Whooping cough outbreak declared in southern Alberta
42 confirmed cases of highly contagious infection in Raymond and Lethbridge area
Alberta Health Services has declared a whooping cough outbreak in part of southern Alberta.
The affected region includes Lethbridge, Lethbridge County and Raymond.
There have been 15 new cases of pertussis or whooping cough in the past two weeks, AHS said Wednesday, which brings the total number of confirmed cases to 42 this year in Alberta's south zone.
There were 58 confirmed cases in the south zone last year.
Whooping cough is a highly contagious bacterial infection that causes severe coughing that can last for weeks, AHS said.
It can affect people of any age, but infants one-year-old and younger are most at risk of serious complications, including pneumonia, convulsions, brain damage and death.
At Lethbridge's Chinook Regional Hospital, visitor restrictions are now in place for the neonatal intensive care unit, labour and delivery, pediatric and maternity units. The restrictions limit access for visitors under 16 and limit the number of visitors to two at a time per patient. Anyone with symptoms, including a cough or runny nose, should not visit, AHS said.
Get immunized, AHS says
AHS is recommending everyone stay up to date on their immunizations to protect against the spread of whooping cough.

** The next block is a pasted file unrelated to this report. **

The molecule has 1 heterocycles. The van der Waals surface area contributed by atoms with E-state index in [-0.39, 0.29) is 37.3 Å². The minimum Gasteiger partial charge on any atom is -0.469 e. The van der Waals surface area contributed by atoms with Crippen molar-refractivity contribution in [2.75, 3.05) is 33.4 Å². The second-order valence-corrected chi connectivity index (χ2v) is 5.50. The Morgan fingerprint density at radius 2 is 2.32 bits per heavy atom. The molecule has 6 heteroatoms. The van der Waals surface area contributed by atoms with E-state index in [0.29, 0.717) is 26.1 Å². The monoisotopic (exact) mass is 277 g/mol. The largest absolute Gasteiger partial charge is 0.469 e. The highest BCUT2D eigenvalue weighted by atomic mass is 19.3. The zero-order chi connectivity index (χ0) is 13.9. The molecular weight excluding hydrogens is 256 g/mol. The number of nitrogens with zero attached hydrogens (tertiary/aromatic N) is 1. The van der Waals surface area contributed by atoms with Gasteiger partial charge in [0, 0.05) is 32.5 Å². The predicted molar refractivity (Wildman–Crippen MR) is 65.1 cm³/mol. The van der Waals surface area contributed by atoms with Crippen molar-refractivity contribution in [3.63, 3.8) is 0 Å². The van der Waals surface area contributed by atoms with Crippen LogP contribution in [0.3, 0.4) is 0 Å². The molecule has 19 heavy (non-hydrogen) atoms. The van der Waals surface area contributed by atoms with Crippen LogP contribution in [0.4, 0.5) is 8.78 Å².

If you aren't sure of your or your child's immunization history, you can call Health Link at 811 or your local health centre to discuss or book an appointment.
The pertussis vaccine is offered free in Alberta to children and pregnant women in their third trimester. Adults should also receive a dose of the vaccine, AHS said.
Dr. Vivian Suttorp said last week that some schools in the area have pertussis immunization rates as low as 20 per cent — a red flag for officials given the fact that whooping cough is spread easily.
"Regardless of age, everyone is reminded not to share water bottles, lipstick, lip balm or drinks," AHS said in a release.
The first symptoms of pertussis or whooping cough are runny nose, sneezing, fever and mild cough. Over about a week, the cough will usually become more severe with repetitive spells. In younger children, the coughing is followed by a "whooping" sound when inhaling that gives the illness its name. Vomiting following coughing is also common.
Anyone with a confirmed case of whooping cough should stay home from school or work until five days of antibiotics have been completed, AHS said.
An outbreak of whooping cough in 2017 led to 457 cases in the south zone.